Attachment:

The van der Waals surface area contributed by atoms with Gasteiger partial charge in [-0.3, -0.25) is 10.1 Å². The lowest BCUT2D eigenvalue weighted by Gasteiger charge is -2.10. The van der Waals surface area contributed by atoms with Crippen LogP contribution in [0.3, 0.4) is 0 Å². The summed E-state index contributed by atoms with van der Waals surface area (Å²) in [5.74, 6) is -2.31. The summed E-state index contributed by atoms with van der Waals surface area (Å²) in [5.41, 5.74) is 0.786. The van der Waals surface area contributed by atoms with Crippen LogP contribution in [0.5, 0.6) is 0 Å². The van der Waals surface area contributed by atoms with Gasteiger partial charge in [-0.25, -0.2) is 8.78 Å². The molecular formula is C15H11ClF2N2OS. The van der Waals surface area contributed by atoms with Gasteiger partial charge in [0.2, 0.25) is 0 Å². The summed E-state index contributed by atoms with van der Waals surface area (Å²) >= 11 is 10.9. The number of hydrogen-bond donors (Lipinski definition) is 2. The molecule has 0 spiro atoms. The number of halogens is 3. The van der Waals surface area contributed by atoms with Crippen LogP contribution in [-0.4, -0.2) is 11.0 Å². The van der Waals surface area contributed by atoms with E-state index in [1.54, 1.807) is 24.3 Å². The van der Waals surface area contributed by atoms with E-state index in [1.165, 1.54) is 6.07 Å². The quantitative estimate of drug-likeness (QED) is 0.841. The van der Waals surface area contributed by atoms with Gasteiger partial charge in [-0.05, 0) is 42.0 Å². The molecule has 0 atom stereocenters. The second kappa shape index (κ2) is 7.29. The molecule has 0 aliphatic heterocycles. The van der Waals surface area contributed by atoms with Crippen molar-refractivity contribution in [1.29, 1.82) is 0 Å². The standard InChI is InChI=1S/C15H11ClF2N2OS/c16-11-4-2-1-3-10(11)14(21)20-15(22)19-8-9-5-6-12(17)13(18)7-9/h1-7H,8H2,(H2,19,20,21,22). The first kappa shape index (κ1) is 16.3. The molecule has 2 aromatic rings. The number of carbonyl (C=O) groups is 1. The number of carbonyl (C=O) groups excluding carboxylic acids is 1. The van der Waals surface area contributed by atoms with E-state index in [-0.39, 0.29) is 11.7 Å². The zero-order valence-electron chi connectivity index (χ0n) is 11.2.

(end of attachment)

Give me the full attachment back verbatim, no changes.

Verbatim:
The van der Waals surface area contributed by atoms with Gasteiger partial charge in [-0.3, -0.25) is 10.1 Å². The lowest BCUT2D eigenvalue weighted by Gasteiger charge is -2.10. The van der Waals surface area contributed by atoms with Crippen LogP contribution in [0.3, 0.4) is 0 Å². The summed E-state index contributed by atoms with van der Waals surface area (Å²) in [5.74, 6) is -2.31. The summed E-state index contributed by atoms with van der Waals surface area (Å²) in [5.41, 5.74) is 0.786. The van der Waals surface area contributed by atoms with Crippen LogP contribution in [0.5, 0.6) is 0 Å². The van der Waals surface area contributed by atoms with Gasteiger partial charge in [-0.25, -0.2) is 8.78 Å². The molecular formula is C15H11ClF2N2OS. The van der Waals surface area contributed by atoms with Gasteiger partial charge in [0.2, 0.25) is 0 Å². The summed E-state index contributed by atoms with van der Waals surface area (Å²) >= 11 is 10.9. The number of hydrogen-bond donors (Lipinski definition) is 2. The molecule has 0 spiro atoms. The number of halogens is 3. The van der Waals surface area contributed by atoms with Crippen LogP contribution in [-0.4, -0.2) is 11.0 Å². The van der Waals surface area contributed by atoms with E-state index in [1.54, 1.807) is 24.3 Å². The van der Waals surface area contributed by atoms with E-state index in [1.165, 1.54) is 6.07 Å². The quantitative estimate of drug-likeness (QED) is 0.841. The van der Waals surface area contributed by atoms with Gasteiger partial charge in [-0.05, 0) is 42.0 Å². The molecule has 0 atom stereocenters. The second kappa shape index (κ2) is 7.29. The molecule has 0 aliphatic heterocycles. The van der Waals surface area contributed by atoms with Crippen molar-refractivity contribution in [1.29, 1.82) is 0 Å². The standard InChI is InChI=1S/C15H11ClF2N2OS/c16-11-4-2-1-3-10(11)14(21)20-15(22)19-8-9-5-6-12(17)13(18)7-9/h1-7H,8H2,(H2,19,20,21,22). The first kappa shape index (κ1) is 16.3. The molecule has 2 aromatic rings. The number of carbonyl (C=O) groups is 1. The number of carbonyl (C=O) groups excluding carboxylic acids is 1. The van der Waals surface area contributed by atoms with E-state index in [-0.39, 0.29) is 11.7 Å². The zero-order valence-electron chi connectivity index (χ0n) is 11.2.